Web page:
"For me, love is the most important thing in life, and in that, I am twice blessed, " says the actress. "I believe that even Bugs (her name for Arvinder) is looking out for me up in heaven and ensuring I have a good time down here. I often call his mother for recipes. I'm also very close to Gogol's mother. I want to sign all future films as Vidya Malavade Dayma to earn that extra smile from her," she adds.
- SUDESHNA CHATTERJEE
Friends forever. . .
They celebrated their 15th wedding anniversary last Sunday. For Arundhati Mukherji, the last 15 years have been pure bliss and she owes it all to second husband Ranjan Mukhopadhyay, who has cared for her, "as an oyster cares for its pearl," she says philosophically.
It was philosophy that brought this couple together. Arundhati is a post doctoral fellow of philosophy at Jadavpur University, while Ranjan teaches the subject at the Visva Bharati University. The two had met at JU as students, when Arundhati was very much in her first marriage, and the two hit it off as great friends almost immediately.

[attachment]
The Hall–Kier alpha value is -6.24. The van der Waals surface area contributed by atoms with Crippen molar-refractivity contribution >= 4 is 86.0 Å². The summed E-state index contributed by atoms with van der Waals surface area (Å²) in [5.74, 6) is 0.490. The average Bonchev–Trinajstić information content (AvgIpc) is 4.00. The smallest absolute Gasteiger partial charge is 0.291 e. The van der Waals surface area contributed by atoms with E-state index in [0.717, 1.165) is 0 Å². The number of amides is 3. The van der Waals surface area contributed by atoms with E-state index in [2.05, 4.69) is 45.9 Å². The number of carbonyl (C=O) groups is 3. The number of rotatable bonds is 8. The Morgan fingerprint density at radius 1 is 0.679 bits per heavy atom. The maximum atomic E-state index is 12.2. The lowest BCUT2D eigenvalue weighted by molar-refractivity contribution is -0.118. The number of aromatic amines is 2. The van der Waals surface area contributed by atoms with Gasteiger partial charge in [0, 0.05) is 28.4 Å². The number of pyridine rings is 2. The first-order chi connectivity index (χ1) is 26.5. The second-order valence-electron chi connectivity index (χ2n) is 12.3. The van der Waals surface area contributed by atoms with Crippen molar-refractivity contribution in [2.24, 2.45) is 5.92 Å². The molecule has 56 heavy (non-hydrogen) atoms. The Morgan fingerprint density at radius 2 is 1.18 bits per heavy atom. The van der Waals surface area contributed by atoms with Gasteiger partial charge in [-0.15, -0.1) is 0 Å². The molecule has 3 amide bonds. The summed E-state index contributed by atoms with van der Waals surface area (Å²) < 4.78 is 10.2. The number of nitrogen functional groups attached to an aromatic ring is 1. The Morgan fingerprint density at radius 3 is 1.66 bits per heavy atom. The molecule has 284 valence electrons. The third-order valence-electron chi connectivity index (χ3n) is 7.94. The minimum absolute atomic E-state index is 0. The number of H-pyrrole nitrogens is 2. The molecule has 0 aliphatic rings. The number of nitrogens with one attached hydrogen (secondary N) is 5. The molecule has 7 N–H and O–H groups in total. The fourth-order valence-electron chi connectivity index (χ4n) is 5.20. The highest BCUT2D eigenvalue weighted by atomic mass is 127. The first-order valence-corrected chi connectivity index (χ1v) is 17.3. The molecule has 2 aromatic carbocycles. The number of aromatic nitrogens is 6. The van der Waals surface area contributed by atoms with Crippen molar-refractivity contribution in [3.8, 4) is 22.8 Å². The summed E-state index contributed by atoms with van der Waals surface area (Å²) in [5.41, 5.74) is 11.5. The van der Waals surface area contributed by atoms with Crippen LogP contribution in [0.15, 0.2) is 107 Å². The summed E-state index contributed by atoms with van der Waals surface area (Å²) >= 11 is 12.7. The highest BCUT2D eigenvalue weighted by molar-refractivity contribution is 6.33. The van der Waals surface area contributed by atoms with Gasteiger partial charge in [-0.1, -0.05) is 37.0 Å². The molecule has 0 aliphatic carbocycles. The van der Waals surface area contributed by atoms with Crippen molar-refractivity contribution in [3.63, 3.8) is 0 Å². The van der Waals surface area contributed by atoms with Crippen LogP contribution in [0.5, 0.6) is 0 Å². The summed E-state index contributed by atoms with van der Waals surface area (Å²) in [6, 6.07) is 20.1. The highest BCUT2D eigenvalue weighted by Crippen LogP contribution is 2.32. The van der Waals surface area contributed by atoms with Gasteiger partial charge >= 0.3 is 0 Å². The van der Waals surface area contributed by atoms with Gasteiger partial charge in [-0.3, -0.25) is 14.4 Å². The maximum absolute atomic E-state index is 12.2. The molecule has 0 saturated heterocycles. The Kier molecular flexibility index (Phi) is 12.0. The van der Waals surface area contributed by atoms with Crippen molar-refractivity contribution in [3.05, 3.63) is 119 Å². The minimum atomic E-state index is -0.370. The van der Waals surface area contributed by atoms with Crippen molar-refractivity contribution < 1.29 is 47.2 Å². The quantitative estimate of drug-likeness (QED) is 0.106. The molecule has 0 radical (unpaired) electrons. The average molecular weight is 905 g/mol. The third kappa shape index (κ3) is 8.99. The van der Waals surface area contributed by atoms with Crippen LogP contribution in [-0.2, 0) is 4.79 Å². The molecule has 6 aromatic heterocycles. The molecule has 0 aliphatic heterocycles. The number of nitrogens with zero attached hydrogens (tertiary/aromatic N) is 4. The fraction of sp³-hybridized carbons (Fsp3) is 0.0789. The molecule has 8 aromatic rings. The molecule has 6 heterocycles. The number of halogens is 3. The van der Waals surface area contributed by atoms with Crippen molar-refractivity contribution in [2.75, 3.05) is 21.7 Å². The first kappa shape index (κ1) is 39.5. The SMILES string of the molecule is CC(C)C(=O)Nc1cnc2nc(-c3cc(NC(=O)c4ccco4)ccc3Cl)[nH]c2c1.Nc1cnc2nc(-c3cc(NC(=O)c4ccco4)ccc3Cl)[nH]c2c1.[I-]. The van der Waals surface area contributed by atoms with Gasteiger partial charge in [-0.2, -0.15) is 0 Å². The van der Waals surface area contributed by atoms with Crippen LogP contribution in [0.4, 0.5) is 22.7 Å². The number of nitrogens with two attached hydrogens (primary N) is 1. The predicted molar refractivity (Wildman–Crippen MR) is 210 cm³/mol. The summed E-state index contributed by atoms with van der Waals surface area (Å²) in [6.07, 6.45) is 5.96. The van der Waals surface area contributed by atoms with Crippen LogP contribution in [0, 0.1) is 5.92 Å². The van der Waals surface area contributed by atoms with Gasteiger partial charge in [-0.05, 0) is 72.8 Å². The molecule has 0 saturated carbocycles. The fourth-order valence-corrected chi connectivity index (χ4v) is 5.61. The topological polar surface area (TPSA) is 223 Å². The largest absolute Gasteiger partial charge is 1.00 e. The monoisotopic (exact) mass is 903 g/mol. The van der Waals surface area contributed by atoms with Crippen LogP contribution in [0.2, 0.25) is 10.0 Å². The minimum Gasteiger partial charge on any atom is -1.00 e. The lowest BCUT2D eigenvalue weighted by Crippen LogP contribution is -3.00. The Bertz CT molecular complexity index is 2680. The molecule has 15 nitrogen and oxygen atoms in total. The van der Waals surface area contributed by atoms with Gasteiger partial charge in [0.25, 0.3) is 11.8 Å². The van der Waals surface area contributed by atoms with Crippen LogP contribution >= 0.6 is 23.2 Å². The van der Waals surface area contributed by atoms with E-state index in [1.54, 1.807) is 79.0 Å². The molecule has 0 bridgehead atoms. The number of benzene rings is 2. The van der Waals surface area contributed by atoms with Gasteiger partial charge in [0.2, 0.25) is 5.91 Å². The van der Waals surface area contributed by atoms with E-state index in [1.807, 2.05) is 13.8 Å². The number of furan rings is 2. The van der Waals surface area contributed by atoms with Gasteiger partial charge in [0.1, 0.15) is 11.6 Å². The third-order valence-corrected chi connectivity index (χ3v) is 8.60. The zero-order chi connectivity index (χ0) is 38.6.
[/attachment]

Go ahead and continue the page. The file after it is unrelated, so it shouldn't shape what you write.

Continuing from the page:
Arundhati was married off soon after high school to Sujit Chatterjee, a man much older than herself. They were incompatible. To top that, she was never accepted by her in-laws. "It was suffocating, but I had no option. My only window to the world was my college and then my university. I fought with my in-laws to continue my education," she recalls.
In May 1981, her daughter Aparupa was born and life seemed a little better. Even Sujit softened towards her. In those days, it was routine for Ranjan to drop by at the Chatterjee residence. "He was a university buddy and was well accepted by both my in-laws and my parents," says Arundhati.